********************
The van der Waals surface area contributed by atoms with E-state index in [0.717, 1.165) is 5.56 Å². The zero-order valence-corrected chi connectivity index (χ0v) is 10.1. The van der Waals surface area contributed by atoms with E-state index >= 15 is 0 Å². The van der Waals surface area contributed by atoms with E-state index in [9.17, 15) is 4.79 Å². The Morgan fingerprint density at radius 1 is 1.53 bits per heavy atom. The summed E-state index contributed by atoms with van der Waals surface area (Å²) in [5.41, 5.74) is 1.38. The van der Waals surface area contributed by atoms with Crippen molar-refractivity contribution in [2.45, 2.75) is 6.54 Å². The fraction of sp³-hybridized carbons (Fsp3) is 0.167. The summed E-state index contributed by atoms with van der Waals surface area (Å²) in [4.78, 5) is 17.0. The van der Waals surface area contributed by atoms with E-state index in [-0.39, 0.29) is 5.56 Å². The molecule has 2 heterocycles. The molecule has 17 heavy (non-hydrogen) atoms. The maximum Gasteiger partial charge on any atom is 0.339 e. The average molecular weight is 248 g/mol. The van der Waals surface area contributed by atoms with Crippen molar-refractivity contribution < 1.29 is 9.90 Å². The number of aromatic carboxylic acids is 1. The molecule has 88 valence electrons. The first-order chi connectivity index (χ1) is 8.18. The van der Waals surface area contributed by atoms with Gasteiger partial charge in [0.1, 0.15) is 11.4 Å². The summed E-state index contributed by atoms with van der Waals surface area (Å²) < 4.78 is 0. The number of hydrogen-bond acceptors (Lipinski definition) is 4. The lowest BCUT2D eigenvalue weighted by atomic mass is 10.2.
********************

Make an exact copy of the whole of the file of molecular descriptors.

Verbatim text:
The van der Waals surface area contributed by atoms with E-state index in [0.717, 1.165) is 5.56 Å². The zero-order valence-corrected chi connectivity index (χ0v) is 10.1. The van der Waals surface area contributed by atoms with E-state index >= 15 is 0 Å². The van der Waals surface area contributed by atoms with E-state index in [9.17, 15) is 4.79 Å². The Morgan fingerprint density at radius 1 is 1.53 bits per heavy atom. The summed E-state index contributed by atoms with van der Waals surface area (Å²) in [5.41, 5.74) is 1.38. The van der Waals surface area contributed by atoms with Crippen molar-refractivity contribution in [2.45, 2.75) is 6.54 Å². The fraction of sp³-hybridized carbons (Fsp3) is 0.167. The summed E-state index contributed by atoms with van der Waals surface area (Å²) in [4.78, 5) is 17.0. The van der Waals surface area contributed by atoms with E-state index in [-0.39, 0.29) is 5.56 Å². The molecule has 2 heterocycles. The molecule has 17 heavy (non-hydrogen) atoms. The maximum Gasteiger partial charge on any atom is 0.339 e. The average molecular weight is 248 g/mol. The van der Waals surface area contributed by atoms with Crippen molar-refractivity contribution < 1.29 is 9.90 Å². The number of aromatic carboxylic acids is 1. The molecule has 88 valence electrons. The first-order chi connectivity index (χ1) is 8.18. The van der Waals surface area contributed by atoms with Gasteiger partial charge in [0.1, 0.15) is 11.4 Å². The summed E-state index contributed by atoms with van der Waals surface area (Å²) < 4.78 is 0. The number of hydrogen-bond acceptors (Lipinski definition) is 4. The lowest BCUT2D eigenvalue weighted by atomic mass is 10.2.